serw-MX  [xml]  

 DeCS Categories

H01 Natural Science Disciplines .
H01.158 Biological Science Disciplines .
H01.158.273 Biology .
H01.158.273.602 Natural History .
H01.770 Science .
H01.770.552 Natural History .
I01 Social Sciences .
I01.076 Anthropology .
I01.076.201 Anthropology, Cultural .
I01.076.201.450 Culture .
I01.076.201.450.226 Civilization .
I01.076.201.450.226.800 Western World .
I01.076.201.450.560 Human Body .
K01 Humanities .
K01.093 Art 904 .
K01.093.378 Human Body .
K01.400 History .
K01.400.703 Natural History .
K01.637 Nature .
K01.752 Philosophy .
K01.752.400 Life 21115 .
K01.752.667 Philosophy, Medical .
K01.752.667.400 Empiricism .
 Synonyms & Historicals
Nature .
The system of all phenomena in space and time; the totality of physical reality. It is both a scientific and philosophic concept appearing in all historic eras. (Webster 2d; Dr. James H. Cassedy, NLM History of Medicine Division) .
Natural History .
History, Natural .
A former branch of knowledge embracing the study, description, and classification of natural objects (as animals, plants, and minerals) and thus including the modern sciences of zoology, botany, and mineralogy insofar as they existed at that time. In the 17th, 18th, and 19th centuries it was much used for the generalized pursuit of certain areas of science. (Webster, 3d ed; from Dr. James H. Cassedy, NLM History of Medicine Division) .
Life 21115 .
The state that distinguishes organisms from inorganic matter, manifested by growth, metabolism, reproduction, and adaptation. It includes the course of existence, the sum of experiences, the mode of existing, or the fact of being. Over the centuries inquiries into the nature of life have crossed the boundaries from philosophy to biology, forensic medicine, anthropology, etc., in creative as well as scientific literature. (Random House Unabridged Dictionary, 2d ed; Dr. James H. Cassedy, NLM History of Medicine Division) .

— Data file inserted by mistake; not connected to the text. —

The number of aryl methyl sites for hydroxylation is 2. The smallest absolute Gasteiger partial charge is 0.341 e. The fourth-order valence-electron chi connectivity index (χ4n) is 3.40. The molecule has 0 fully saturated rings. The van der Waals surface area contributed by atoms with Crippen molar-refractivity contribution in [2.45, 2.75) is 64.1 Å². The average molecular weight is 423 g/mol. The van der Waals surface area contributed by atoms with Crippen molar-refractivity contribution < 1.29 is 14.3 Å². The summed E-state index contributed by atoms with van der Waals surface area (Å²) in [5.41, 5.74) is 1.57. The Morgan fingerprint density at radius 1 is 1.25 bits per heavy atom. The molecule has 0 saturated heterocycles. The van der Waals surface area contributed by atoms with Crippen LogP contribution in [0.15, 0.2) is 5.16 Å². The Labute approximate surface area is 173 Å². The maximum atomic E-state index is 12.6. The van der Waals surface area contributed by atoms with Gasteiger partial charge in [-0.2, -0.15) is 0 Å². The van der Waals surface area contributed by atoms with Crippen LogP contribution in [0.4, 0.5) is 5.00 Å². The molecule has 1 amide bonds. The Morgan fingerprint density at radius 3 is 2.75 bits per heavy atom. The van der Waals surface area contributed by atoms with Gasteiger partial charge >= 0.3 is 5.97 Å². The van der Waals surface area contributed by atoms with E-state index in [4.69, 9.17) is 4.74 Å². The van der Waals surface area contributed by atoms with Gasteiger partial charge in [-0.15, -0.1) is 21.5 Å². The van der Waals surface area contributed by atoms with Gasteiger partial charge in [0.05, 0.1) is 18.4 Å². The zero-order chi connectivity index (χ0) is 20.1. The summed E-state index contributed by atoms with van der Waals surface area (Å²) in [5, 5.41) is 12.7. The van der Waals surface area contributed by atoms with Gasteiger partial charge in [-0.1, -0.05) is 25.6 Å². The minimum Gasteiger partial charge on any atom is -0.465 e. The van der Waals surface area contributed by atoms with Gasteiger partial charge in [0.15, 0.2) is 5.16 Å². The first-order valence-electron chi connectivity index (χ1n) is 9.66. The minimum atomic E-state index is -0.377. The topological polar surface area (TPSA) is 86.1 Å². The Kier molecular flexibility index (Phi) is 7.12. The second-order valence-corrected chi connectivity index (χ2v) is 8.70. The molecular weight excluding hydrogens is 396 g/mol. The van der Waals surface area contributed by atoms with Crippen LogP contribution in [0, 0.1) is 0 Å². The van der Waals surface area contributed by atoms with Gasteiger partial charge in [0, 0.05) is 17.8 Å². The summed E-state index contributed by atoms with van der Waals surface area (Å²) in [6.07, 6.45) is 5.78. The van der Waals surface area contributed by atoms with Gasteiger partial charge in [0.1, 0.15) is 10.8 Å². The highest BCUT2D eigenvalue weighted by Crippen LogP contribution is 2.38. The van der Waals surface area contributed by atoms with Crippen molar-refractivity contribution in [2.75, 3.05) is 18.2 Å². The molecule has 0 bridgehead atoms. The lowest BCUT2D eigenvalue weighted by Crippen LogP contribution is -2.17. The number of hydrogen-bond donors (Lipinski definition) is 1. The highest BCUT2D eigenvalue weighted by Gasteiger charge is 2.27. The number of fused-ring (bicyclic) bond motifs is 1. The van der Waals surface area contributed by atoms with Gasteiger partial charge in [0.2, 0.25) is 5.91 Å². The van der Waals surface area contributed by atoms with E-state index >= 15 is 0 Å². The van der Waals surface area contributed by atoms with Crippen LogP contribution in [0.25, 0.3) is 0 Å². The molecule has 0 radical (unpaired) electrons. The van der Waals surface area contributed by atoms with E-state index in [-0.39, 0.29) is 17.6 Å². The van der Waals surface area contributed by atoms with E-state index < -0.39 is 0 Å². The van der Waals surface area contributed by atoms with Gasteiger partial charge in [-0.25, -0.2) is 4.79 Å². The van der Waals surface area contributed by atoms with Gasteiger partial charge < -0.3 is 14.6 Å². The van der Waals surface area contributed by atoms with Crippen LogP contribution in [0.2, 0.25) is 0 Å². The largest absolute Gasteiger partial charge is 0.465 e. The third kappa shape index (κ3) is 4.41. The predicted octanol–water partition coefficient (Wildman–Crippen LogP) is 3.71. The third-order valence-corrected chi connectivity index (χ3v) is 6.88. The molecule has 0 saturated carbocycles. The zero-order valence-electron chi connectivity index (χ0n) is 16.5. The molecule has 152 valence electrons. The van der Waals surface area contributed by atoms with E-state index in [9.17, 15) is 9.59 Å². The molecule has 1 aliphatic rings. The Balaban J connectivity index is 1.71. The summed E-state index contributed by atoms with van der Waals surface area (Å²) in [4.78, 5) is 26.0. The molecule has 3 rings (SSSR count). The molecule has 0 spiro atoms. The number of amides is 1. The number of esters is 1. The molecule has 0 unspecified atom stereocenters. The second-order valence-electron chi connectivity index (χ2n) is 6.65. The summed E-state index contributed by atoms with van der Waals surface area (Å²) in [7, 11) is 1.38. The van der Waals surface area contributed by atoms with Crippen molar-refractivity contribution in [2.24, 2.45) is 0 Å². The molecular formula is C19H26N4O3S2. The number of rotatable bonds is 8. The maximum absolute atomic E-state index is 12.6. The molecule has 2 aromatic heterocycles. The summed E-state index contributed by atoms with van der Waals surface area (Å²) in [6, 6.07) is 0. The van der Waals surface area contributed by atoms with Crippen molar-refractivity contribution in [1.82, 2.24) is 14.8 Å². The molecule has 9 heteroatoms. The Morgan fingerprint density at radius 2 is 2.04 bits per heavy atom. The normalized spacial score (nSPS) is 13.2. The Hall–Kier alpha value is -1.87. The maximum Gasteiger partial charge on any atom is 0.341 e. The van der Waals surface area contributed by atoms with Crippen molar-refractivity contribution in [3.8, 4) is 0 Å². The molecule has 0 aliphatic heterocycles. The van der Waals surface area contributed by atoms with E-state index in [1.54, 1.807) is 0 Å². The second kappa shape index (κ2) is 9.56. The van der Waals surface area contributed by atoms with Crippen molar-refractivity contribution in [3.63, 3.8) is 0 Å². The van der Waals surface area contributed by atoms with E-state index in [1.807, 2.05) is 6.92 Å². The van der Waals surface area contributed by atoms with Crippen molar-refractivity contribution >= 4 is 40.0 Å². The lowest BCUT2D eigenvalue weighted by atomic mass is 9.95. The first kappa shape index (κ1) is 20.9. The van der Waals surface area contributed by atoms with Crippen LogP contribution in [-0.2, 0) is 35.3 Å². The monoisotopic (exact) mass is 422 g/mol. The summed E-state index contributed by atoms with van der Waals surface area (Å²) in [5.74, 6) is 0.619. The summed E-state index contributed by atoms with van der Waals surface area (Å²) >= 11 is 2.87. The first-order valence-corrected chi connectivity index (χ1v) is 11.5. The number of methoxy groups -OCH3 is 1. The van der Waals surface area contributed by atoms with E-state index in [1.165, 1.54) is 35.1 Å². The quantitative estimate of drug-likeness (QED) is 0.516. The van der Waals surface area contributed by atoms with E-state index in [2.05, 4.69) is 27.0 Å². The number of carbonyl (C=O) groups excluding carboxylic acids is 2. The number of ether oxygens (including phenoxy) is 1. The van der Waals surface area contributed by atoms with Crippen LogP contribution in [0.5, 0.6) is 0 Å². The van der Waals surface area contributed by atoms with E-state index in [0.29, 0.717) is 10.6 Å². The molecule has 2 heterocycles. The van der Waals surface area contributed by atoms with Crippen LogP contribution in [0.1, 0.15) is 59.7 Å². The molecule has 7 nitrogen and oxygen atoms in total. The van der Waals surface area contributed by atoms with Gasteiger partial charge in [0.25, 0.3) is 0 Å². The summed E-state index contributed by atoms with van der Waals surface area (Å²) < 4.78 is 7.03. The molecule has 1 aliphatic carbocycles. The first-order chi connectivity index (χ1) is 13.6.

Western World .
A historical and cultural entity dispersed across the wide geographical area of Europe, as opposed to the East, Asia, and Africa. The term was used by scholars through the late medieval period. Thereafter, with the impact of colonialism and the transmission of cultures, Western World was sometimes expanded to include the Americas. (Dr. James H. Cassedy, NLM History of Medicine Division) .
Human Body .
Body Parts .
Body Parts and Fluids .
Bodies, Human .
Figure, Human .
Figures, Human .
Human Bodies .
Human Figures .
Parts, Body .
Body, Human .
Human Figure .
The human being as a non-anatomical and non-zoological entity. The emphasis is on the philosophical or artistic treatment of the human being, and includes lay and social attitudes toward the body in history. (From J. Cassedy, NLM History of Medicine Division) .
Empiricism .
One of the principal schools of medical philosophy in ancient Greece and Rome. It developed in Alexandria between 270 and 220 B.C., the only one to have any success in reviving the essentials of the Hippocratic concept. The Empiricists declared that the search for ultimate causes of phenomena was vain, but they were active in endeavoring to discover immediate causes. The "tripod of the Empirics" was their own chance observations (experience), learning obtained from contemporaries and predecessors (experience of others), and, in the case of new diseases, the formation of conclusions from other diseases which they resembled (analogy). Empiricism enjoyed sporadic continuing popularity in later centuries up to the nineteenth. (From Castiglioni, A History of Medicine, 2d ed, p186; Dr. James H. Cassedy, NLM History of Medicine Division) .